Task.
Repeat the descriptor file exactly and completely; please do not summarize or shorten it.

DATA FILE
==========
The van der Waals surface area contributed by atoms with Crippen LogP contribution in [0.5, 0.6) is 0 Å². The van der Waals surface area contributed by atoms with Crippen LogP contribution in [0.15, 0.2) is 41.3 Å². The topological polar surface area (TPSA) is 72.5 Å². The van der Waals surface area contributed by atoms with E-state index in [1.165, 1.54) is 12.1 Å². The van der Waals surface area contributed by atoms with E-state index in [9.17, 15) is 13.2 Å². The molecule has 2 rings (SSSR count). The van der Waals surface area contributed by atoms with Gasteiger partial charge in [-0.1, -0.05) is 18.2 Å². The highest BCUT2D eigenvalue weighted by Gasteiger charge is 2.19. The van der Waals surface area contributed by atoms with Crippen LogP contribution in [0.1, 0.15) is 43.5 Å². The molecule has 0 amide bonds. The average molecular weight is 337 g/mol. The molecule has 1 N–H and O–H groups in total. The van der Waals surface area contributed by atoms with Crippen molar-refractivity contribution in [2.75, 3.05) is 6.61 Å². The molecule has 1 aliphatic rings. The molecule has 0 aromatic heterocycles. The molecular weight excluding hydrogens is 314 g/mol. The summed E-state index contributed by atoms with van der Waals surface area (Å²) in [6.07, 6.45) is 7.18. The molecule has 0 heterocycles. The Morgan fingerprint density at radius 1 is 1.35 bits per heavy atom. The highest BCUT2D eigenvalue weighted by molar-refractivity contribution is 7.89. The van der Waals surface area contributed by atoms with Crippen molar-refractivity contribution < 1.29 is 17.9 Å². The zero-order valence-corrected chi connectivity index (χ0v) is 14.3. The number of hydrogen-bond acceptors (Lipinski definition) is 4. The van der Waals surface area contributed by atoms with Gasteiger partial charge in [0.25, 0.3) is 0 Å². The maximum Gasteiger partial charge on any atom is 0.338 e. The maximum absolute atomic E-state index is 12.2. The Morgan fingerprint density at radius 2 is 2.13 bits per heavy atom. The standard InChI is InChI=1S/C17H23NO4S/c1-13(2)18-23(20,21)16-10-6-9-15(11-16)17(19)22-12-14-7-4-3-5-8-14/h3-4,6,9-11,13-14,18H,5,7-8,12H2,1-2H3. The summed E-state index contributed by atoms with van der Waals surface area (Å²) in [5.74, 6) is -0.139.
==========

The van der Waals surface area contributed by atoms with Crippen LogP contribution in [0.5, 0.6) is 0 Å². The van der Waals surface area contributed by atoms with Crippen LogP contribution in [0.15, 0.2) is 41.3 Å². The topological polar surface area (TPSA) is 72.5 Å². The van der Waals surface area contributed by atoms with E-state index in [1.165, 1.54) is 12.1 Å². The van der Waals surface area contributed by atoms with E-state index in [9.17, 15) is 13.2 Å². The molecule has 2 rings (SSSR count). The van der Waals surface area contributed by atoms with Gasteiger partial charge in [-0.1, -0.05) is 18.2 Å². The highest BCUT2D eigenvalue weighted by Gasteiger charge is 2.19. The van der Waals surface area contributed by atoms with Crippen LogP contribution in [0.1, 0.15) is 43.5 Å². The molecule has 0 amide bonds. The average molecular weight is 337 g/mol. The molecule has 1 N–H and O–H groups in total. The van der Waals surface area contributed by atoms with Crippen molar-refractivity contribution in [2.75, 3.05) is 6.61 Å². The molecule has 1 aliphatic rings. The molecule has 0 aromatic heterocycles. The molecular weight excluding hydrogens is 314 g/mol. The summed E-state index contributed by atoms with van der Waals surface area (Å²) in [6.07, 6.45) is 7.18. The molecule has 0 heterocycles. The Morgan fingerprint density at radius 1 is 1.35 bits per heavy atom. The highest BCUT2D eigenvalue weighted by molar-refractivity contribution is 7.89. The van der Waals surface area contributed by atoms with Crippen molar-refractivity contribution < 1.29 is 17.9 Å². The zero-order valence-corrected chi connectivity index (χ0v) is 14.3. The number of hydrogen-bond acceptors (Lipinski definition) is 4. The van der Waals surface area contributed by atoms with Gasteiger partial charge in [0.25, 0.3) is 0 Å². The maximum Gasteiger partial charge on any atom is 0.338 e. The maximum absolute atomic E-state index is 12.2. The Morgan fingerprint density at radius 2 is 2.13 bits per heavy atom. The standard InChI is InChI=1S/C17H23NO4S/c1-13(2)18-23(20,21)16-10-6-9-15(11-16)17(19)22-12-14-7-4-3-5-8-14/h3-4,6,9-11,13-14,18H,5,7-8,12H2,1-2H3. The summed E-state index contributed by atoms with van der Waals surface area (Å²) in [5.74, 6) is -0.139.